Not all children take to crafting with ease. Some absolutely love it and need to preparation or coaxing to participate. But others may requiring a little more finesse if you want them to buy into the idea that creating together is a good idea. No matter the attitude of your child, here are 5 easy ways to encourage active participation when you plan to craft with your children.
Think of it in the same way that you would approach a workout session…jumping right in and going at full speed will likely lead to, at best, quick fatigue, and at worst a pulled muscle. There are things that need to be done before you really get into the exercises if you want the best results. Doing an activity with your child is the same. Here are some suggestions to prepare for an amazing crafting experience together.
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SET THE EXPECTATIONS
Just like most adults, children like to know what to expect. And they are much more likely to fully participate the more information that they have. For some kids, they will just dive right in without needed to know everything that will happen. But others may need a little more convincing. Some of the questions that your child might have could be:
“How long will it take?” This question comes up especially if they are in the middle of playing a video game or watching a favorite show. They may want to know how much time the craft activity will take so that they can return to their preferred activity of the moment. Let your child know how long you would like to play together. If there is hesitation, you may want to use a visual timer (just use the one on your phone). Do as much of the craft as you can (you may not complete it entirely) until the timer goes off. Give lots of praise for participation and even a reward (it does not need to be sugar…it could simply be a tickle or hug even) when they have completed the task.
“Can we watch tv while we make a craft?” Let me answer this one for you…no. It’s just not a great idea to have divided attention to that extent. Help your child to focus on one task and do it well without that visual distraction. Play a little music in the background instead if you want. Instrumental works best.
“What are we making?” This is where our next topic begins to come into play…
GET YOUR CHILD INVOLVED IN THE DECISION MAKING
There is a famous saying…â€œTell me and I forget, teach me and I may remember, involve me and I learn.â€ ~Ben Franklin
From the very beginning, make sure that you are involving your child in the decision making process. Help them to feel invested in the project and to take ownership. So, you made the decision that you will be making a craft, that’s great! But let them help decide which one. This does not mean that you need to let them scroll through the entire blog of hundreds of crafts. Instead, pick a couple that you know will be appealing and age appropriate and allow your child to choose from that finite list. (You can use the drop down category of crafts by age to find a list of ones that will be appropriate for your child.)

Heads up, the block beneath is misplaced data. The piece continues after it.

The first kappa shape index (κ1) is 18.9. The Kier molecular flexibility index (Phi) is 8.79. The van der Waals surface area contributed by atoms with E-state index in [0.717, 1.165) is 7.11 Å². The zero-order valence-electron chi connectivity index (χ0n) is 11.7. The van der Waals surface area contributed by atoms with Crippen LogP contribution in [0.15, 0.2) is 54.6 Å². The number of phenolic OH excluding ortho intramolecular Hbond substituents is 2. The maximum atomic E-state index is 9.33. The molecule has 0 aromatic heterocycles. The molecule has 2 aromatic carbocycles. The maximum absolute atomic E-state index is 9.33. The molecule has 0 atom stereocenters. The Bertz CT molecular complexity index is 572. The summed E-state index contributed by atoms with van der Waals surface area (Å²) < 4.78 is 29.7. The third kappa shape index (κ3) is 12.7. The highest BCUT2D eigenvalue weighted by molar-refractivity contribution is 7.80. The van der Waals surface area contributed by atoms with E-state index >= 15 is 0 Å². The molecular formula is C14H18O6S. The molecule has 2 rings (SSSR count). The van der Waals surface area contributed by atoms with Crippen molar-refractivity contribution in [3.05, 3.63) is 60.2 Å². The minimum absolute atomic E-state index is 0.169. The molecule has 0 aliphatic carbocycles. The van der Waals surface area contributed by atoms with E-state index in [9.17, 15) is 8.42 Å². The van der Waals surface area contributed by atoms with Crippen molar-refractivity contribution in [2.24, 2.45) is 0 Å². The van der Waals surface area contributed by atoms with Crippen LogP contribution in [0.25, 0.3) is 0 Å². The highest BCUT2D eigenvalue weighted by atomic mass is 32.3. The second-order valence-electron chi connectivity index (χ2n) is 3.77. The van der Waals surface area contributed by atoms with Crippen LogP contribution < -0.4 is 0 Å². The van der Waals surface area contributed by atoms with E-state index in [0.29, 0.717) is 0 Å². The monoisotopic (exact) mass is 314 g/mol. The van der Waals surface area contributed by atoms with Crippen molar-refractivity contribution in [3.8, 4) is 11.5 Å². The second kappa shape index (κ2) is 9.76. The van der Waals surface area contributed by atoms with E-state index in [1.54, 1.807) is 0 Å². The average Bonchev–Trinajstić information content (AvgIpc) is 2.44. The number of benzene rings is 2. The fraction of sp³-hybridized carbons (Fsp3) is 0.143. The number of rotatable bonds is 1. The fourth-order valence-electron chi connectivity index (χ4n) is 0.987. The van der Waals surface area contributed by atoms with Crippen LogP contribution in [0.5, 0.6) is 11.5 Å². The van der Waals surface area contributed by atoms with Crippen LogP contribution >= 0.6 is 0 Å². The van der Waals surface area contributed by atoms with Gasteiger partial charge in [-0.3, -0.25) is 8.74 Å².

Keep in mind, that if you pick one from this blog and have filled your bag using our master list, then you are already set to go with everything that you need without another trip to the store (or order from Amazon).
Maybe you want to include listening to some music or having a snack/drink along with your creative time. Ask your child to help you in setting the mood and picking something yummy to eat. Really take the time to craft a memory with your kiddos.
PROVIDE THE RIGHT TOOLS
We just talked about filling your craft bag using the perfect list of basic supplies. There is no reason that crafting should be expensive or messy. Just stick to the list. And always be aware of the specific needs of your child. For example, do you need special scissors, such as ones for a lefty or self-opening scissors. And do you need extra colors of paint…maybe just because they are your favorite colors and you use them a lot?
PREPARE THE ENVIRONMENT
Some things to consider to optimize the environment when preparing to craft with your child includes making sure there is sufficient lighting, appropriate temperature, seating that offers the opportunity for good body mechanics and decreased distractions.
For lighting, if possible work near a window where there is plenty of natural light. You want the light to be bright but not too harsh. Check that it is not too hot or too cold.
When we are sitting with proper body mechanics, our hips, knees and ankles are all at 90 degrees and elbows can rest comfortably on the tabletop. This may mean putting a phone book (like anyone has those anymore) or an encyclopedia (oh, we don’t have those either…but you get the idea) to raise your child up in the chair and then a box for under his/her feet.
Some children are simply more distractible than others. That is just reality. So, help them out by working in a quiet, relatively distraction-free area to help them with focus. You could even go outside and craft at the picnic table if that eliminates some of the usual distractors. Or put up a barrier, like a tri-fold cardboard screen which you can pick up at your local Dollar Store.
WARM UP THE BODY
Regardless of your child’s sensory needs or ability to focus on a task, warming up the body is always a good idea to begin the blood flowing and the synapses connecting. At the very least, do a little stretch before getting started. Your child may need more of a sensory warm-up, like some time in a swing, doing some wheelbarrow walking or jumping on a trampoline. Fill up that tank. But before attempting to sit down again to start the craft, no matter what you choose for a warm-up, finish with a calming activity like stretches or deep pressure (hugs do the job). If you are not sure of your child’s sensory needs, get more information HERE.